Last week I confessed in a blog post that I am not particularly athletic when I shared with you that there are no mulligans in ecommerce. Instead, I told you that my skills lean toward all things creative. Well, after some consideration, I realized that maybe that wasn’t quite true. I don’t like all things creative. I must admit that I am not a scrap booker–or “scrapper” as they are often fondly called.
I love the idea of scrapbooking, but the truthis, I’m just not that structured. Most of my creativity happens in a somewhat organic (and often messy) hurry. However, I recently picked up a Smash Book, which is, for all intents and purposes, an almost-scrap-book for those of us who can’t commit to hours with the die-cut machine and a fleet of rubber stamps. I’m thrilled to get started on mine since the idea behind the smash book is that it can be as simple as you like (just “smash it in”) or as detailed as you can stand. (Check out the examples they show off. They are pretty amazing. Anyway, I digress.)
So, not being a scrapbooker but wanting to personalize the cover of my Smash Book in some way–preferably with some sort of metal embellishement where I could slide a piece of paper that says “journey” or my name or something inside to label the book. I thought I would visit the destination of destinations within the world of scrapbookers and see if I could find just such an embellishment. Of course, being a staunch supporter of all things ecommerce, I hopped online to find the perfect bit of bling for the cover of my Smash Book. I landed on the ArchiversAnnex.com site.
Here’s the hitch: I have no idea what this little bit of blingy goodness might be called. I don’t really know a brad from a die cut and while I can make an educated guess, I was hoping that someone in the know would simply show me the way. In short, I hoped that Archivers would get my non-scrapbooking-self up to speed. Not so much.
When I landed on the Archivers ecommerce site, I was utterly disappointed to find that their product filtering only went one level deeper than their left navigational categories. Down the left hand side of the page was a series of high level categories such as “Albums and Refills” and “Stamping.”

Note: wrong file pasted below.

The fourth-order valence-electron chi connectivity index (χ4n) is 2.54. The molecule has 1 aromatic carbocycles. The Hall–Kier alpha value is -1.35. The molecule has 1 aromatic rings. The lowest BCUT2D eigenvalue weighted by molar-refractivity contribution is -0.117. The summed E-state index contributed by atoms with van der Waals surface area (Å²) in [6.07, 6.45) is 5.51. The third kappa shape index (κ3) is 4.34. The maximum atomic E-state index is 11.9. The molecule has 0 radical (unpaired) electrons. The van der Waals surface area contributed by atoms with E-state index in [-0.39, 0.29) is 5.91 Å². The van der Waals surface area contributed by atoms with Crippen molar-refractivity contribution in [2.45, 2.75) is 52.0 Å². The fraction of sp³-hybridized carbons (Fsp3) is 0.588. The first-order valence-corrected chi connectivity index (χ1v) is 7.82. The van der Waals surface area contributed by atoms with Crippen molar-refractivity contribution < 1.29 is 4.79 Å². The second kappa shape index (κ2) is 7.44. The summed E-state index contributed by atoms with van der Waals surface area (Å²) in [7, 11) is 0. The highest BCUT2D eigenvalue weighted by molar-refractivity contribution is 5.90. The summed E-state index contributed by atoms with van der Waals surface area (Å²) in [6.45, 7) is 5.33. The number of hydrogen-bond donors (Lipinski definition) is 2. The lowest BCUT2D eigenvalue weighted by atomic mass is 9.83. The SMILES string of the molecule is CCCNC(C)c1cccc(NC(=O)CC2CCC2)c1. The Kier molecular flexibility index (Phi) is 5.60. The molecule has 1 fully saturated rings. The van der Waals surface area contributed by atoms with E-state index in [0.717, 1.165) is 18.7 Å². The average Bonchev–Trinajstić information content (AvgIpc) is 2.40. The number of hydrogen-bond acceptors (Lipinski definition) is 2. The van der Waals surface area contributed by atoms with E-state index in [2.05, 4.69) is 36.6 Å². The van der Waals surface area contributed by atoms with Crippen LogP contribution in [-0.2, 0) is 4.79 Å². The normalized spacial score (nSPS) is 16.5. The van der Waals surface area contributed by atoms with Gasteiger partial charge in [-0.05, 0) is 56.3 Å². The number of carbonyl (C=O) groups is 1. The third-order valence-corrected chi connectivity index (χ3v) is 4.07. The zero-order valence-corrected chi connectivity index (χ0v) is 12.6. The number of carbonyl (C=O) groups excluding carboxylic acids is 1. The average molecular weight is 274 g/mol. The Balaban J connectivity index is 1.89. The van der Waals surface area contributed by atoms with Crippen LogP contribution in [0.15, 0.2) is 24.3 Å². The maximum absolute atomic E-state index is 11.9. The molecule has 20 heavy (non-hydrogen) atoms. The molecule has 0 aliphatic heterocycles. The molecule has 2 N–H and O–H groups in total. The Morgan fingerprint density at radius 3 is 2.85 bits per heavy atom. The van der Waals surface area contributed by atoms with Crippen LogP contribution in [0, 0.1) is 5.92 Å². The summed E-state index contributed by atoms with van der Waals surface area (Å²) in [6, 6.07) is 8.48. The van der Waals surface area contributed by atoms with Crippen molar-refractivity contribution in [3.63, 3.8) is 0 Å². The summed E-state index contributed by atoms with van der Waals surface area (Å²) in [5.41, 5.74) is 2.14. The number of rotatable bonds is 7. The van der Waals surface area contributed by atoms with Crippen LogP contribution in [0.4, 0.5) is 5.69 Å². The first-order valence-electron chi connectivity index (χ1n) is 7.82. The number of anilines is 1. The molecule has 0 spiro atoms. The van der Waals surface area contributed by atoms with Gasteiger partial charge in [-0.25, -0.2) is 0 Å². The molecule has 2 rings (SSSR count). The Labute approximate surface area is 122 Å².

I started by clicking on category called “Embellishments” and was then presented with a short list of different types of scrap booking embellishments. Not knowing one from the other in any definitive sense, I clicked around a bit and finally settled on the sub category of “Die Cuts.”
When I clicked on the Die Cuts link, I was shown all of the different die cut options that Archiver’s sells–all 54 pages worth. Unfortunately, there was no clear way to filter the results again into like groups (e.g. cardstock die cuts, clear acrylic die cuts, metal die cuts, etc.) or to limit the results by price, size or suggested use. I was simply daunted by the volume of die cuts to consider without any sense of how to effectively sift through the results.
In a perfect world, I would have had the opportunity to sort the products in the “Die cuts” sub-category into groups such as type of material the die cut is made of, the color of the die cut, the color of the printing on the die cut, or some other feature.
Unable to effectively filter the results, I decided to try the search bar on the Archiver’s site instead. Unfortunately, it was rendered completely useless because I had no idea what the little piece of bling I was looking for was actually called. The searches I tried pulled results that had nothing to do with what I was looking for. I was stumped. And frustrated. (A “Beginners Start Here” link would have been a great help too but that is a whole different blog post.) Ultimately, I went to the Smash Book site where I learned that what I was seeking was actually a label holder. Who knew?
The Take Away
As an organization with an ecommerce presence, I encourage you to take a close look at the SKU population on your site. Is your site navigation set up in such a way that a visitor can easily filter out the results she isn’t looking for? Whether your SKU count is large or small, it’s essential to remember that some of your site visitors will not have the products name or product number available to use when searching. Some visitors may not even know the actual name of the item they are looking for (ahem, me). Help them locate the item they wish to purchase by providing intuitive filtering options that effectively limit results to those that best meet their needs
To learn more about how to maximize the effectiveness of your B2B ecommerce site, download the white paper, B2B Ecommerce Success – Seven Questions to Consider When Beginning an Ecommerce Initiative.